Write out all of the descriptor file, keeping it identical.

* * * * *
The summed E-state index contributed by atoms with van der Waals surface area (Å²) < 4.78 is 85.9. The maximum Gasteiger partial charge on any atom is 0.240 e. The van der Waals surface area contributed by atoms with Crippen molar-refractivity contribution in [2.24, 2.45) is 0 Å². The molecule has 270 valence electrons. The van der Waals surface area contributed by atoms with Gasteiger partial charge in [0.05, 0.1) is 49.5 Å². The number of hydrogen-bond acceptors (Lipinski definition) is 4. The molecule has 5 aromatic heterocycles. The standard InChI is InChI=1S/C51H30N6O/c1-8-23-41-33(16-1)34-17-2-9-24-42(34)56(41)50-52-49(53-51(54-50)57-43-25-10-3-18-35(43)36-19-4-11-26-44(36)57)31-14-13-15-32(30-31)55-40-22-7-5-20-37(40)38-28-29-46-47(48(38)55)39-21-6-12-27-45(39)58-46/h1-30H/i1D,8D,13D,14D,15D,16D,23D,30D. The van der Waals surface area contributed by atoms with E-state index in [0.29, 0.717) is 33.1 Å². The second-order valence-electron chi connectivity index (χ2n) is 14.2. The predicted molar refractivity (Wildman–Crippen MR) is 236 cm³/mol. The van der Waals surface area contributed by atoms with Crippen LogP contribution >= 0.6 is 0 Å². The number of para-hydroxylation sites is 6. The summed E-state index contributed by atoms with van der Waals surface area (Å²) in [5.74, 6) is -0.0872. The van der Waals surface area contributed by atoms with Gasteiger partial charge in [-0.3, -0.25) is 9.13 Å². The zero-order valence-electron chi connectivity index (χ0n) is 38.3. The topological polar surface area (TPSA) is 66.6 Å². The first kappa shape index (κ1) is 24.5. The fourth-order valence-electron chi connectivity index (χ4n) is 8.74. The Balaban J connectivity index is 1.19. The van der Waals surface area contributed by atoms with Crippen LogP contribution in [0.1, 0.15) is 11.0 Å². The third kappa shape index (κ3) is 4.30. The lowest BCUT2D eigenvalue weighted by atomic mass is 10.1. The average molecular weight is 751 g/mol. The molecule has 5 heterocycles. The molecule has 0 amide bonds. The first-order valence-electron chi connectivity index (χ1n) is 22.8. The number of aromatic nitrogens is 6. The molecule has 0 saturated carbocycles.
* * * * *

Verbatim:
The summed E-state index contributed by atoms with van der Waals surface area (Å²) < 4.78 is 85.9. The maximum Gasteiger partial charge on any atom is 0.240 e. The van der Waals surface area contributed by atoms with Crippen molar-refractivity contribution in [2.24, 2.45) is 0 Å². The molecule has 270 valence electrons. The van der Waals surface area contributed by atoms with Gasteiger partial charge in [0.05, 0.1) is 49.5 Å². The number of hydrogen-bond acceptors (Lipinski definition) is 4. The molecule has 5 aromatic heterocycles. The standard InChI is InChI=1S/C51H30N6O/c1-8-23-41-33(16-1)34-17-2-9-24-42(34)56(41)50-52-49(53-51(54-50)57-43-25-10-3-18-35(43)36-19-4-11-26-44(36)57)31-14-13-15-32(30-31)55-40-22-7-5-20-37(40)38-28-29-46-47(48(38)55)39-21-6-12-27-45(39)58-46/h1-30H/i1D,8D,13D,14D,15D,16D,23D,30D. The van der Waals surface area contributed by atoms with E-state index in [0.29, 0.717) is 33.1 Å². The second-order valence-electron chi connectivity index (χ2n) is 14.2. The predicted molar refractivity (Wildman–Crippen MR) is 236 cm³/mol. The van der Waals surface area contributed by atoms with Crippen LogP contribution >= 0.6 is 0 Å². The number of para-hydroxylation sites is 6. The summed E-state index contributed by atoms with van der Waals surface area (Å²) in [5.74, 6) is -0.0872. The van der Waals surface area contributed by atoms with Gasteiger partial charge in [-0.3, -0.25) is 9.13 Å². The zero-order valence-electron chi connectivity index (χ0n) is 38.3. The topological polar surface area (TPSA) is 66.6 Å². The first kappa shape index (κ1) is 24.5. The fourth-order valence-electron chi connectivity index (χ4n) is 8.74. The Balaban J connectivity index is 1.19. The van der Waals surface area contributed by atoms with Crippen LogP contribution in [0.1, 0.15) is 11.0 Å². The third kappa shape index (κ3) is 4.30. The lowest BCUT2D eigenvalue weighted by atomic mass is 10.1. The average molecular weight is 751 g/mol. The molecule has 5 heterocycles. The molecule has 0 amide bonds. The first-order valence-electron chi connectivity index (χ1n) is 22.8. The number of aromatic nitrogens is 6. The molecule has 0 saturated carbocycles.